Commentary

FCC’s Genachowski: Net Neutrality the Rule for Now

FCC Chairman Julius Genachowski says he will enforce the agency’s network neutrality rules in order to keep the Internet fair, free and open, according to The Hill.

Off the bat, I wonder how “open” the Internet will be if service providers are not allowed to manage the exaflood that consumes more and more bandwidth each month.

If there’s something to be gleaned, Genachowski’s comments seem to be geared toward service provider restraints on consumers. AT&T, Verizon and Comcast, Genachowski says, will not be allowed to charge higher fees for greater broadband use, nor throttle voluminous uploads, as Comcast did with a handful of BitTorrent users. These are steps service providers, who face competition, are loath to take anyway.

Comcast’s approach to BitTorrent was a bit hamfisted, but in the end BitTorrent agreed that the company had a right to look after the interested of the majority of its customers and worked out an agreement. Comcast has since sought a court decision to overturn the FCC fine over the BitTorrent matter. Although net neutrality proponents view the penalty, imposed by Genachowki’s predecessor, Kevin Martin, as a justification for the neutrality regulation, the fine nonetheless was part of a string of dubious anti-cable rulings from the former commissioner that lacked overall policy consistency.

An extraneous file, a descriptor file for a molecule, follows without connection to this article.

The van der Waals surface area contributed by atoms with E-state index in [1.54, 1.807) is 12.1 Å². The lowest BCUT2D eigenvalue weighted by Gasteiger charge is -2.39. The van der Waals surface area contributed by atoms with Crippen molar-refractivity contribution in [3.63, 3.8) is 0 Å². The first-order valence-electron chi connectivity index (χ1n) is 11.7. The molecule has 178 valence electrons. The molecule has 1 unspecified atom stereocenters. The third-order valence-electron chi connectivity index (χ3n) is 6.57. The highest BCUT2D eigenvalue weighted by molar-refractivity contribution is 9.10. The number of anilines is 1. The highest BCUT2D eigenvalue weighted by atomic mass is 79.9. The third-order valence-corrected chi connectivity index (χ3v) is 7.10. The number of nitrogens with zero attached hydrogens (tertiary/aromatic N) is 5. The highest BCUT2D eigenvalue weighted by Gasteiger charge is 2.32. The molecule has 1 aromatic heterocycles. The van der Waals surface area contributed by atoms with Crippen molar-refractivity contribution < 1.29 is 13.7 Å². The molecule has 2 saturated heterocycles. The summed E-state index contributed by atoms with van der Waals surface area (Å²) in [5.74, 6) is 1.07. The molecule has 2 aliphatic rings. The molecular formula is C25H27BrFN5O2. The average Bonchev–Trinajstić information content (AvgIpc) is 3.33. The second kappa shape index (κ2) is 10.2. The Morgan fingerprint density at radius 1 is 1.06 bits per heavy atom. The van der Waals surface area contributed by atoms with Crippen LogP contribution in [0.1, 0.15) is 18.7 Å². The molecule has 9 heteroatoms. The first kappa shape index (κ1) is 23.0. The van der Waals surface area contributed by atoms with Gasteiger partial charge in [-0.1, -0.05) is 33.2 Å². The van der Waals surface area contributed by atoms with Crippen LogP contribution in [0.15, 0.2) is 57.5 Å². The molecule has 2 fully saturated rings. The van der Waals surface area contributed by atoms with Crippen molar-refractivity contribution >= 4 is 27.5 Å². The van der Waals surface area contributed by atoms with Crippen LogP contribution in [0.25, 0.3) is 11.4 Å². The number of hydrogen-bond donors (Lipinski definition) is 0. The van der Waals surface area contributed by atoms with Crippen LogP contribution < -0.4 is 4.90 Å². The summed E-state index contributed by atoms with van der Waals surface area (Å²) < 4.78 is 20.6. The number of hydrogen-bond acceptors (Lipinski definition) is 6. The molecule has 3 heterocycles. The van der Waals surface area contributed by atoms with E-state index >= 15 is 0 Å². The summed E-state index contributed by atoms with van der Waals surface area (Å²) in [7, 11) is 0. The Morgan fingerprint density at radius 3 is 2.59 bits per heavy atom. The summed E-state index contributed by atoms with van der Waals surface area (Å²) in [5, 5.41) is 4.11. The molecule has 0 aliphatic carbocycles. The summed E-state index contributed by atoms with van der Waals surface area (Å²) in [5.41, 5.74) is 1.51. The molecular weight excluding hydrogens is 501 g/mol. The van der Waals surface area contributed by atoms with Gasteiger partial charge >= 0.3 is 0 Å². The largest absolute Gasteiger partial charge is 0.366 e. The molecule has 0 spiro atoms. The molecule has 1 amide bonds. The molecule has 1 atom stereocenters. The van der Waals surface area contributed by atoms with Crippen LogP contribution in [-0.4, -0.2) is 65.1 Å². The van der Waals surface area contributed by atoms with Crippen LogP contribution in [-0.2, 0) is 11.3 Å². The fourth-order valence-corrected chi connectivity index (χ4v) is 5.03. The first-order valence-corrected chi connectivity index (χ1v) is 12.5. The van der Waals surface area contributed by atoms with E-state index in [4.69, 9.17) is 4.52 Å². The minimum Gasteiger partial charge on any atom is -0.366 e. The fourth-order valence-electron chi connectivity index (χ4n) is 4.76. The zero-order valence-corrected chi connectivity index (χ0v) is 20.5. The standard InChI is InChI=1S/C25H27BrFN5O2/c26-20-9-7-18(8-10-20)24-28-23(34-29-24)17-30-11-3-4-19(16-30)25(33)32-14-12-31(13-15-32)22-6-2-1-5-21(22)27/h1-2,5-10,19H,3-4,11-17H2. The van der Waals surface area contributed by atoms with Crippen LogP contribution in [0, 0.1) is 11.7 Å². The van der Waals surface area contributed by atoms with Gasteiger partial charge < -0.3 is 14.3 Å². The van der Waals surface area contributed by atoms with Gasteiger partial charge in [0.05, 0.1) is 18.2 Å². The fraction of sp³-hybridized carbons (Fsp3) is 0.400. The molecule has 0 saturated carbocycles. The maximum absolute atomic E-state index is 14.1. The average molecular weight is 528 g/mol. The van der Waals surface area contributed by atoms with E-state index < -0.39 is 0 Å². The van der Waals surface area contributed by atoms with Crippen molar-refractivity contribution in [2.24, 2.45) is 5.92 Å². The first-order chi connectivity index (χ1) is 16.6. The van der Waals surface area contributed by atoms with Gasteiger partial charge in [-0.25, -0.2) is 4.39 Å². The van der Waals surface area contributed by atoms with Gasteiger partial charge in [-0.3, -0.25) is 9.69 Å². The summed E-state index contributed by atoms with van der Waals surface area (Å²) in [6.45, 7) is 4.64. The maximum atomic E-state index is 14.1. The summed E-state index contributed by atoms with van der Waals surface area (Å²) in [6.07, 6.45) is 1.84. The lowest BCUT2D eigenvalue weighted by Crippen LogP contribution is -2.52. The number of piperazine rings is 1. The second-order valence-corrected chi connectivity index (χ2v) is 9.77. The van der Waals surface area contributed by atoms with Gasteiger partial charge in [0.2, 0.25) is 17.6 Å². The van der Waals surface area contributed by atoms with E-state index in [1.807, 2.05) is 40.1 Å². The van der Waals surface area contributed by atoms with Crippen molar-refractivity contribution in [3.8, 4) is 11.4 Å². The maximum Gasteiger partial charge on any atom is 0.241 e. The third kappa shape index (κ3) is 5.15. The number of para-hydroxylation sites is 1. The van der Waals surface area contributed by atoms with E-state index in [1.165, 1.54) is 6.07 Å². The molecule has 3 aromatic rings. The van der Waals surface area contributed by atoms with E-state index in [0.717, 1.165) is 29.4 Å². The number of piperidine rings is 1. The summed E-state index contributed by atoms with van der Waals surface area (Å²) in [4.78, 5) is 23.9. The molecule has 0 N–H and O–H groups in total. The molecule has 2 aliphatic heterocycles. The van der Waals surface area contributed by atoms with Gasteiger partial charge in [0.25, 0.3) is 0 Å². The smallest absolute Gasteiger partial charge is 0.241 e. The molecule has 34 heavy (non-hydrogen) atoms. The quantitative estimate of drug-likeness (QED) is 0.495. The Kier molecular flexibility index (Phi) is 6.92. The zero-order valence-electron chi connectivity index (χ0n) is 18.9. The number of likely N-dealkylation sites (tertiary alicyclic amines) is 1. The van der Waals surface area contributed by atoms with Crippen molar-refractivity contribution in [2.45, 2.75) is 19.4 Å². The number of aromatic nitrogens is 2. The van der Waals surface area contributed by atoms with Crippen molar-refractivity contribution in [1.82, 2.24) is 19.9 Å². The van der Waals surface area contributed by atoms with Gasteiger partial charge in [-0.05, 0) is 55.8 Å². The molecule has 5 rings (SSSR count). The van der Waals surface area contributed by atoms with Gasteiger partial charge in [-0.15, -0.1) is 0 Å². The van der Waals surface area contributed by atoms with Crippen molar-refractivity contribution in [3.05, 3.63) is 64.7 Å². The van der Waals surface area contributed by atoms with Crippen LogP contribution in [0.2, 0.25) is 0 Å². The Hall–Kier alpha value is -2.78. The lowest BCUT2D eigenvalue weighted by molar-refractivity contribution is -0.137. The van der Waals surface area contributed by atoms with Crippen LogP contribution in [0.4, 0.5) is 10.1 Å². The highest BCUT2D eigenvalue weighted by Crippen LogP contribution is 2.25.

Genachowski, however, said nothing about regulating the business relationship between service providers and Web content and applications suppliers, such as Google, Apple and Microsoft, not to mention the Hollywood studios and TV networks which, far more than consumers, are the chief contributors to the increase of bandwidth consumption. Technically, the FCC’s net neutrality rules do not cover this side of the information supply chain, although legislation in Congress seeks to change this. Will service providers be permitted to charge heavy content suppliers for management and partitioning? Sounds like Genachowski left the door open. It might not be a bad thing.

Steven Titch served as a policy analyst at Reason Foundation from 2004 to 2013.